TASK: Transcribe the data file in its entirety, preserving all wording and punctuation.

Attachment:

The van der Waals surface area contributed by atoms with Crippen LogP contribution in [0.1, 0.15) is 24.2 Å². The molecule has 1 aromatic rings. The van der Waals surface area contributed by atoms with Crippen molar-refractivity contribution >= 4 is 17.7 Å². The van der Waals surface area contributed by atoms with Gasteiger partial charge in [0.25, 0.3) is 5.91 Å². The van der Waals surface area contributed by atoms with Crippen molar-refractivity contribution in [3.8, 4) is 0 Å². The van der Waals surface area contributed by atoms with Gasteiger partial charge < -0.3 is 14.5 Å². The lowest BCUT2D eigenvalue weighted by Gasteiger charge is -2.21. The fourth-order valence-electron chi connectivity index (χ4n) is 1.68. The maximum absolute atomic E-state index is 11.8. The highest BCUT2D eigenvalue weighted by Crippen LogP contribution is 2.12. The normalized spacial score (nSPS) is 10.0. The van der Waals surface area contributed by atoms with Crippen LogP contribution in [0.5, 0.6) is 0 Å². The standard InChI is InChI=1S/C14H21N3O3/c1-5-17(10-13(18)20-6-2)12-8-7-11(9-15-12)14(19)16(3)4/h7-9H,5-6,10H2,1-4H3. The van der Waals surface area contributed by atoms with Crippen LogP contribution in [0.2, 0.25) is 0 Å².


The van der Waals surface area contributed by atoms with Crippen LogP contribution in [0.1, 0.15) is 24.2 Å². The molecule has 1 aromatic rings. The van der Waals surface area contributed by atoms with Crippen molar-refractivity contribution >= 4 is 17.7 Å². The van der Waals surface area contributed by atoms with Gasteiger partial charge in [0.25, 0.3) is 5.91 Å². The van der Waals surface area contributed by atoms with Crippen molar-refractivity contribution in [3.8, 4) is 0 Å². The van der Waals surface area contributed by atoms with Gasteiger partial charge < -0.3 is 14.5 Å². The lowest BCUT2D eigenvalue weighted by Gasteiger charge is -2.21. The fourth-order valence-electron chi connectivity index (χ4n) is 1.68. The maximum absolute atomic E-state index is 11.8. The highest BCUT2D eigenvalue weighted by Crippen LogP contribution is 2.12. The normalized spacial score (nSPS) is 10.0. The van der Waals surface area contributed by atoms with Crippen LogP contribution in [0.5, 0.6) is 0 Å². The standard InChI is InChI=1S/C14H21N3O3/c1-5-17(10-13(18)20-6-2)12-8-7-11(9-15-12)14(19)16(3)4/h7-9H,5-6,10H2,1-4H3. The van der Waals surface area contributed by atoms with Crippen LogP contribution in [0.2, 0.25) is 0 Å².